Source:

http://www.news18.com/news/india/sc-brings-down-damages-in-road-accident-deaths-says-new-sums-more-reasonable-1565607.html




Deadly Car Crashes on the Rise, Data Says

Web Admin - Friday, November 03, 2017
Illinois auto accident lawyersWhile car crashes can often lead to injuries and property damage, victims typically do survive. However, statistics now suggest that auto accident deaths are on the rise. Worse yet, the rate of accident fatality has reached a nine-year high. If someone you love has been killed in a crash, the following information can help you understand what rights you may have, including the right to pursue full and fair compensation. You shall also learn how an experienced attorney can help.  

Deadly Crashes Hit a Nine-Year High 

Data compiled by the National Highway Traffic Safety Administration (NHTSA) shows that auto accident deaths rose by 5.6 percent over the past year. With 37,461 people killed during 2106, that places traffic fatalities at a nine-year high (in 2007, there were 41,259 killed). NHTSA says there are many contributing factors, including distracted driving, which has been a continuous problem over the last several years. However, it appears that pedestrian deaths, which rose by 9 percent, and drunk driving deaths, which rose by 1.7 percent, were also confounding factors.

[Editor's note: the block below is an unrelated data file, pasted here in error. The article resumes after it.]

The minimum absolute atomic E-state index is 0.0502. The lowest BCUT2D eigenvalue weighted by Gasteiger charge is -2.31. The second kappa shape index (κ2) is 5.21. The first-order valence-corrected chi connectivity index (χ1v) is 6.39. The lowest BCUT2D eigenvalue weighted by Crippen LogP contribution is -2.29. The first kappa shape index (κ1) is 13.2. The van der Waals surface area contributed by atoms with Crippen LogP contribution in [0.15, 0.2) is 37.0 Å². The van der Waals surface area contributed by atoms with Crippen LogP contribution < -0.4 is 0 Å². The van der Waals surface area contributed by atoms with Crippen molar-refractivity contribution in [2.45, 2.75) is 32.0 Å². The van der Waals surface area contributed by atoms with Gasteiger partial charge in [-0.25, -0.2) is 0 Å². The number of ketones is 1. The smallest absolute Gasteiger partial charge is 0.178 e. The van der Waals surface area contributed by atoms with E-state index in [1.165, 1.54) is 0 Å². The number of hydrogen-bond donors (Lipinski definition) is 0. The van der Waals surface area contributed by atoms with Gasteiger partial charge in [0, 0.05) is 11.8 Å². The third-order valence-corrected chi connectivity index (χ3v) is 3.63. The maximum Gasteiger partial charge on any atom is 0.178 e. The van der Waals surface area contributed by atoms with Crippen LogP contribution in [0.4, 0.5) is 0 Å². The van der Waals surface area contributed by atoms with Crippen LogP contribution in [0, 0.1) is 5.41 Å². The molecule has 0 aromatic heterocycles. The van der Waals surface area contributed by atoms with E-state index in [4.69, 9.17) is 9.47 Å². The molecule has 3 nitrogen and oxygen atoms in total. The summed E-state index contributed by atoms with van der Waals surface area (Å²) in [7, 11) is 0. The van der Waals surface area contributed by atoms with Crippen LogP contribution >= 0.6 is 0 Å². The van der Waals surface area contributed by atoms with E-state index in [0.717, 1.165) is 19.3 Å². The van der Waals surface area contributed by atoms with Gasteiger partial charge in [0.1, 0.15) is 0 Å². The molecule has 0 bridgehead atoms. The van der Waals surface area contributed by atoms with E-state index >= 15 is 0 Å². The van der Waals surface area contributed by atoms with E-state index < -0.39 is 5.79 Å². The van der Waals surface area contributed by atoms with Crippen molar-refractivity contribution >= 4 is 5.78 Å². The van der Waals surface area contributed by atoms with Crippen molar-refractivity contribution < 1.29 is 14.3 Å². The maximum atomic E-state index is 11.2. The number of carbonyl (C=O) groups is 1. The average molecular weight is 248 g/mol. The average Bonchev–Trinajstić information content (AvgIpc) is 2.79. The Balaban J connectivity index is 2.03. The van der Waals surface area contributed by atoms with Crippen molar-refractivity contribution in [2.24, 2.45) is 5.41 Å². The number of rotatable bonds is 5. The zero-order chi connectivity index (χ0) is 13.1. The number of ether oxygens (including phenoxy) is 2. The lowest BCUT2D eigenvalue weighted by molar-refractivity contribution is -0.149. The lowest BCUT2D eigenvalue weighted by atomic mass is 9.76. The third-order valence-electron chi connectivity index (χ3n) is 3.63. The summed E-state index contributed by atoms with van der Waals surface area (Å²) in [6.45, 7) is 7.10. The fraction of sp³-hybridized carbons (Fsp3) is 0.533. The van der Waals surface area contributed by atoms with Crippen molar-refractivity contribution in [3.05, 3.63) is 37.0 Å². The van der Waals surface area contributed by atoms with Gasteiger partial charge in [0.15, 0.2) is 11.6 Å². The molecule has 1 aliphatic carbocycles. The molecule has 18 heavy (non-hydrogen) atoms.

Understanding Your Rights 

If someone you loved was killed in an automobile crash, pedestrian accident, drunk driving crash, or some other type of traffic accident, you may be entitled to compensation. Sadly, the claims process to obtain that compensation is riddled with obstacles. When you are trying to recover from the loss of a family member, that is the last thing you need. To make matters even worse, insurance companies often delay or reduce payouts to try and get victims to settle for less. Some will even attempt to shift as much of the blame as possible over to the victim. If successful enough in doing this, they may even be able to outright deny a valid claim, leaving the family of the victim responsible for any final costs and expenses. Do not let this happen to you! Instead, employ the assistance of an experienced attorney. 

Contact Our Rolling Meadows Wrongful Death Lawyers 

At Drost, Gilbert, Andrew & Apicella, LLC, we aggressively protect the rights of victims, including their right to pursue full and fair compensation for any losses they may have experienced. Committed to your best interest, our Rolling Meadows wrongful death lawyers will stand by your side, every step of the way, and pursue the most favorable outcome possible. Get started by scheduling a personalized consultation. Call 847-934-6000 today.